Document 62913

Pediatric Dentistry for Children and Young Adults
1700 California Street, Suite 200 San Francisco, CA 94109-4582
Tel (415) 441-7766 Fax (415) 441-1919
We handle with care … and it shows
Fred C. Haeberlein, APDC
Emily Wang, DDS
Fred C. Haeberlein, DDS
Ignatius Nate Gerodias, DDS
Melanie Perea-Corkish, DDS, MS
Cold Sores, Fever Blisters, Canker Sores & What Foods to Avoid
What are cold sores?
Cold sores, also known as fever blisters, are small, fluid-filled blisters that crop up on or near the lips. They're usually caused
by the herpes simplex virus. They can appear individually or in clusters.
How did my child get the virus?
The most common way to catch a cold sore is from a kiss. Other ways are by sharing a cup, spoon, or fork. The person who
passes the virus to your child may not have a visible sore or any symptoms at all, but has the virus in his or her saliva. Most
people get the herpes simplex virus sometime during childhood. During the first bout, called primary herpes, your child may have severe mouth soreness,
gum inflammation, perhaps a fever, swollen lymph nodes, and a sore throat. These primary symptoms may be very severe or very mild. In fact, you may not
even notice them. Your child will get better in about seven to ten days, but the virus will stay in his body for life. In some people, it lies dormant and never
acts up. In others, it periodically flares up and the cold sores appear. These flare-ups are called secondary herpes. Stress, fever, and sun exposure, but not
contact with a cold sore seems to trigger outbreaks. During these secondary flare-ups, your child probably won't have swelling of his gums or lymph nodes or
a fever or sore throat, but he will have the telltale blistering on or near his lips.
Are cold sores ever dangerous?
Cold sores themselves aren't dangerous, but it’s possible for the virus to spread to other parts of the body. When it spreads to the eyes, for example, it's called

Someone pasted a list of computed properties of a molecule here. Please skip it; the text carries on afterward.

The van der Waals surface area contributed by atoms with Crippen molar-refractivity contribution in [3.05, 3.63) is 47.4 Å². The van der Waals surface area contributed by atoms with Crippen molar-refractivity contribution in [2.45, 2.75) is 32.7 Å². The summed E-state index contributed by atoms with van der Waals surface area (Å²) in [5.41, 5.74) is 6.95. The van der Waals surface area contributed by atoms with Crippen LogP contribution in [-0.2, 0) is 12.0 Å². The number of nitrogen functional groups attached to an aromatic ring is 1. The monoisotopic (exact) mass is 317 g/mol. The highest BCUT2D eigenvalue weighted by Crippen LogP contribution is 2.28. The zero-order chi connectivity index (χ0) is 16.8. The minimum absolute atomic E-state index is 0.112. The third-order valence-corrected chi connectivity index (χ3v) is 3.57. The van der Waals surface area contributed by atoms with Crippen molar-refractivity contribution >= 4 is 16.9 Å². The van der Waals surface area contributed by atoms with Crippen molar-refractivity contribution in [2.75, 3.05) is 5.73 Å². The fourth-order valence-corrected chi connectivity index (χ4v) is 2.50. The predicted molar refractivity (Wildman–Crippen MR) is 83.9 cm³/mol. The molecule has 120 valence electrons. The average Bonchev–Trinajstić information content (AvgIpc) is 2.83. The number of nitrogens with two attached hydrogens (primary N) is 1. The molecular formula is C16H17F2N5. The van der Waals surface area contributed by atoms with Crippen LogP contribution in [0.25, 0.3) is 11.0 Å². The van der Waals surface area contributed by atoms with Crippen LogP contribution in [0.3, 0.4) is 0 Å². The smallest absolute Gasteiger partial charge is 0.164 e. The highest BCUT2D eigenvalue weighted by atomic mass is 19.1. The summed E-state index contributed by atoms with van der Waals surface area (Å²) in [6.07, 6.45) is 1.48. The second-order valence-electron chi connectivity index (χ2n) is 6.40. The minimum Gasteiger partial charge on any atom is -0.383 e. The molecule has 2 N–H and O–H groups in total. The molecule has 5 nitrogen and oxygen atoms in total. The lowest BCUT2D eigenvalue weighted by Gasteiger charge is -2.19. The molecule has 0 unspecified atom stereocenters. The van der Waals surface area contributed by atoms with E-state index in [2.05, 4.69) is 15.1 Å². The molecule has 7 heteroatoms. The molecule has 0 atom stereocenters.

ocular herpes, which is a serious eye infection. If your child develops a sore on his eyelid or the surface of his eye, call his doctor right away. Your child may
need antiviral drugs to keep the infection from scarring his cornea. In rare cases, ocular herpes can weaken vision and even cause blindness. Try to keep your
child from touching his eyes when he has a cold sore. In fact to keep him from spreading the infection, have him wash his hands regularly and try to keep
him from picking at the cold sore. You may want to put mittens or socks on his hands while he sleeps.
What's the best way to treat a cold sore?
A cold sore will go away on its own, but to ease any discomfort, apply ice to the sore. Or, if your doctor says its okay, give your child a mild pain reliever,
such as ibuprofen or acetaminophen. Never give aspirin to your child! It could trigger Reye's Syndrome, a rare, but life-threatening illness.
How can I prevent cold sores?
If you have a cold sore, you should avoid kissing your child until the cold sore goes away. Remember, one peck with an infected lip is all it takes to pass on
the virus. You'll also want to avoid sharing cups and eating utensils while you have a cold sore. You'll want to protect your child from the sun as well, since
exposure to sunlight can trigger an outbreak once a child has the virus. If you venture outside on a sunny day, put a brimmed hat on your child to protect him
from the sun’s rays. You can also put lip balm on him for protection.
What are canker sores?
Canker sores, also known as apthous ulcers, are crater-like sores that usually appear individually on the tongue, gums, or on
the inside of the cheeks. They are painful and make eating certain foods very uncomfortable. Canker sores usually go away by
themselves in about two weeks without any treatment. There are numerous over the counter forms of canker sore relief
products such as Orabase topical anesthesia that can help alleviate the discomfort. Canker sores are not contagious like cold
sores and are not spread to other people. The exact cause of canker sores in unknown, but may be due to many reasons such as
stress, allergies, or nutritional deficiencies.
What foods to avoid!
Citrus fruits & artificially flavored drinks such as Kool Aid
Carbonated water, ginger ale, club soda, Coke & Pepsi
Medications such as Alka Seltzer & Bromo Seltzer
Candy such as Life Savers, cough drops, & lollipops
Dressings such as those used in potato salad & cole slaw
Catsup, which also contains citric acid
Sauces: tartar sauce, hollandaise sauce, Worcestershire sauce, mustards, & all chili peppers and chili sauces
Pickled Foods: corned beef, relish, pickled cucumbers, pigs feet, baked beans, & sauerbraten